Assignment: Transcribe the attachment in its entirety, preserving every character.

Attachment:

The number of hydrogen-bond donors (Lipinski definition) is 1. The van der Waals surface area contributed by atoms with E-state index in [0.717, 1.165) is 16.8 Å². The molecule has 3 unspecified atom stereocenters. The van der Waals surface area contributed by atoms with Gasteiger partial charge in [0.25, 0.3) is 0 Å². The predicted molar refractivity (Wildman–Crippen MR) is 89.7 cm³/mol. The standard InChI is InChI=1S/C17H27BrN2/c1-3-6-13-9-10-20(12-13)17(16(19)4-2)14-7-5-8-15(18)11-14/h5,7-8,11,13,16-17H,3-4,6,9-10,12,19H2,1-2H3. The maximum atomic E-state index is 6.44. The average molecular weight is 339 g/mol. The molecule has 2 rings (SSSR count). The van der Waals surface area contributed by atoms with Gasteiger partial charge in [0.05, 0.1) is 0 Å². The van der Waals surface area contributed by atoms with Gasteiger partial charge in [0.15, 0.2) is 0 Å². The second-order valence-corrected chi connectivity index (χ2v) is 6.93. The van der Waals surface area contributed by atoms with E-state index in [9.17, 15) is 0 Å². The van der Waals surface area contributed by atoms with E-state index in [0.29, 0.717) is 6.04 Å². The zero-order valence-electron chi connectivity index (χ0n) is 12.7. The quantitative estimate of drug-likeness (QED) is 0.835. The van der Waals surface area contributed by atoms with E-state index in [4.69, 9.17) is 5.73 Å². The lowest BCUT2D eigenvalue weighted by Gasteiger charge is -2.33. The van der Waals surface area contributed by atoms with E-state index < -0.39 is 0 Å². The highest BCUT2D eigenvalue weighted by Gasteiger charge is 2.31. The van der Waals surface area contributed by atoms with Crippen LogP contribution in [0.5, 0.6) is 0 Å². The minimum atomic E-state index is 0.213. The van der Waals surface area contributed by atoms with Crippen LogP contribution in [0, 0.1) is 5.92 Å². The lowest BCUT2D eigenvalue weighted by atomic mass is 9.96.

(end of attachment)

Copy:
The number of hydrogen-bond donors (Lipinski definition) is 1. The van der Waals surface area contributed by atoms with E-state index in [0.717, 1.165) is 16.8 Å². The molecule has 3 unspecified atom stereocenters. The van der Waals surface area contributed by atoms with Gasteiger partial charge in [0.25, 0.3) is 0 Å². The predicted molar refractivity (Wildman–Crippen MR) is 89.7 cm³/mol. The standard InChI is InChI=1S/C17H27BrN2/c1-3-6-13-9-10-20(12-13)17(16(19)4-2)14-7-5-8-15(18)11-14/h5,7-8,11,13,16-17H,3-4,6,9-10,12,19H2,1-2H3. The maximum atomic E-state index is 6.44. The average molecular weight is 339 g/mol. The molecule has 2 rings (SSSR count). The van der Waals surface area contributed by atoms with Gasteiger partial charge in [0.05, 0.1) is 0 Å². The van der Waals surface area contributed by atoms with Gasteiger partial charge in [0.15, 0.2) is 0 Å². The second-order valence-corrected chi connectivity index (χ2v) is 6.93. The van der Waals surface area contributed by atoms with E-state index in [9.17, 15) is 0 Å². The van der Waals surface area contributed by atoms with E-state index in [0.29, 0.717) is 6.04 Å². The zero-order valence-electron chi connectivity index (χ0n) is 12.7. The quantitative estimate of drug-likeness (QED) is 0.835. The van der Waals surface area contributed by atoms with E-state index in [4.69, 9.17) is 5.73 Å². The lowest BCUT2D eigenvalue weighted by Gasteiger charge is -2.33. The van der Waals surface area contributed by atoms with E-state index < -0.39 is 0 Å². The highest BCUT2D eigenvalue weighted by Gasteiger charge is 2.31. The van der Waals surface area contributed by atoms with Crippen LogP contribution in [0.5, 0.6) is 0 Å². The minimum atomic E-state index is 0.213. The van der Waals surface area contributed by atoms with Crippen LogP contribution in [0, 0.1) is 5.92 Å². The lowest BCUT2D eigenvalue weighted by atomic mass is 9.96.